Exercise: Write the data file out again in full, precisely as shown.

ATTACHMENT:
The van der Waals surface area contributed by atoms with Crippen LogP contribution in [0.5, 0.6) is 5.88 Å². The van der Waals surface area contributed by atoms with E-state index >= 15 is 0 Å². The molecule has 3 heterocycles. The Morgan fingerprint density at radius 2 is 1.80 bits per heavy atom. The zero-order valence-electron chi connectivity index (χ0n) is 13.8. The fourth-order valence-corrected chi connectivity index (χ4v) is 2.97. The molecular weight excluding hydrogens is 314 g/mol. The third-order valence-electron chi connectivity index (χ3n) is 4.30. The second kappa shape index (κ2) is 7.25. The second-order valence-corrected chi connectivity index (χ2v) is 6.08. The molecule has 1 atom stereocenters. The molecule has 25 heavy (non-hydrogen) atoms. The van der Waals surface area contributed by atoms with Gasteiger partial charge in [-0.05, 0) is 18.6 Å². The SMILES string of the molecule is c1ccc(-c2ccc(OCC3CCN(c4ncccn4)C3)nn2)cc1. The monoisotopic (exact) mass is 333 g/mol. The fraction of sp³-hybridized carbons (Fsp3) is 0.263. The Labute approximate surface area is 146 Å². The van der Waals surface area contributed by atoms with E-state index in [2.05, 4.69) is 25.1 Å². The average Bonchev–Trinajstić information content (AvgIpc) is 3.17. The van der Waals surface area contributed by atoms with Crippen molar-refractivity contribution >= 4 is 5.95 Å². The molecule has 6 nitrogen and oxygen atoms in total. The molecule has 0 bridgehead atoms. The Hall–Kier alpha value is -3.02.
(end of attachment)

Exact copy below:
The van der Waals surface area contributed by atoms with Crippen LogP contribution in [0.5, 0.6) is 5.88 Å². The van der Waals surface area contributed by atoms with E-state index >= 15 is 0 Å². The molecule has 3 heterocycles. The Morgan fingerprint density at radius 2 is 1.80 bits per heavy atom. The zero-order valence-electron chi connectivity index (χ0n) is 13.8. The fourth-order valence-corrected chi connectivity index (χ4v) is 2.97. The molecular weight excluding hydrogens is 314 g/mol. The third-order valence-electron chi connectivity index (χ3n) is 4.30. The second kappa shape index (κ2) is 7.25. The second-order valence-corrected chi connectivity index (χ2v) is 6.08. The molecule has 1 atom stereocenters. The molecule has 25 heavy (non-hydrogen) atoms. The van der Waals surface area contributed by atoms with Gasteiger partial charge in [-0.05, 0) is 18.6 Å². The SMILES string of the molecule is c1ccc(-c2ccc(OCC3CCN(c4ncccn4)C3)nn2)cc1. The monoisotopic (exact) mass is 333 g/mol. The fraction of sp³-hybridized carbons (Fsp3) is 0.263. The Labute approximate surface area is 146 Å². The van der Waals surface area contributed by atoms with E-state index in [2.05, 4.69) is 25.1 Å². The average Bonchev–Trinajstić information content (AvgIpc) is 3.17. The van der Waals surface area contributed by atoms with Crippen molar-refractivity contribution >= 4 is 5.95 Å². The molecule has 6 nitrogen and oxygen atoms in total. The molecule has 0 bridgehead atoms. The Hall–Kier alpha value is -3.02.